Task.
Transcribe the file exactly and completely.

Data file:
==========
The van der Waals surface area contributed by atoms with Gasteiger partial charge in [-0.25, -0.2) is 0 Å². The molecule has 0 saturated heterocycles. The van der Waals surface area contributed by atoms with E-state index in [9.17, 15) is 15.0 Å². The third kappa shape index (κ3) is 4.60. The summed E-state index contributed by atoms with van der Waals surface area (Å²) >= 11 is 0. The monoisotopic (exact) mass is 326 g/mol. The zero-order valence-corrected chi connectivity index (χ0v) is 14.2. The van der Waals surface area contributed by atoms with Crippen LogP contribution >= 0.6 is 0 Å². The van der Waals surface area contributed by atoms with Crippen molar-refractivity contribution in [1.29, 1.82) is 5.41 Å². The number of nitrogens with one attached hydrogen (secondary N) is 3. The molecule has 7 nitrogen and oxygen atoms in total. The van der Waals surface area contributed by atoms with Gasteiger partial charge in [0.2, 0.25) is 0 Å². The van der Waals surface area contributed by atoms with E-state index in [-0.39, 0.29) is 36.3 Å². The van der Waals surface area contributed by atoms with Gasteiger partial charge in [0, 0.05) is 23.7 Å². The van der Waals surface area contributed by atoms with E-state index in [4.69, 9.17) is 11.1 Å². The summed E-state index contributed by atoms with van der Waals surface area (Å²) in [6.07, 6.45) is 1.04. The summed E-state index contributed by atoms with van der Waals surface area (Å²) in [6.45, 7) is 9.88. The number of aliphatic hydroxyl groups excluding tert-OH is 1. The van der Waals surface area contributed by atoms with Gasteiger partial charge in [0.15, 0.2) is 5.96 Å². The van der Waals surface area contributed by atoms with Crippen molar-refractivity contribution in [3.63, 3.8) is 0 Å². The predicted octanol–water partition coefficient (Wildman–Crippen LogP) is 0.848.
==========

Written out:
The van der Waals surface area contributed by atoms with Gasteiger partial charge in [-0.25, -0.2) is 0 Å². The molecule has 0 saturated heterocycles. The van der Waals surface area contributed by atoms with E-state index in [9.17, 15) is 15.0 Å². The third kappa shape index (κ3) is 4.60. The summed E-state index contributed by atoms with van der Waals surface area (Å²) >= 11 is 0. The monoisotopic (exact) mass is 326 g/mol. The zero-order valence-corrected chi connectivity index (χ0v) is 14.2. The van der Waals surface area contributed by atoms with Crippen LogP contribution >= 0.6 is 0 Å². The van der Waals surface area contributed by atoms with Crippen molar-refractivity contribution in [1.29, 1.82) is 5.41 Å². The number of nitrogens with one attached hydrogen (secondary N) is 3. The molecule has 7 nitrogen and oxygen atoms in total. The van der Waals surface area contributed by atoms with Gasteiger partial charge in [0.2, 0.25) is 0 Å². The van der Waals surface area contributed by atoms with E-state index in [-0.39, 0.29) is 36.3 Å². The van der Waals surface area contributed by atoms with Gasteiger partial charge in [0, 0.05) is 23.7 Å². The van der Waals surface area contributed by atoms with E-state index in [4.69, 9.17) is 11.1 Å². The summed E-state index contributed by atoms with van der Waals surface area (Å²) in [6.07, 6.45) is 1.04. The summed E-state index contributed by atoms with van der Waals surface area (Å²) in [6.45, 7) is 9.88. The number of aliphatic hydroxyl groups excluding tert-OH is 1. The van der Waals surface area contributed by atoms with Gasteiger partial charge in [0.15, 0.2) is 5.96 Å². The van der Waals surface area contributed by atoms with Crippen molar-refractivity contribution in [3.63, 3.8) is 0 Å². The predicted octanol–water partition coefficient (Wildman–Crippen LogP) is 0.848.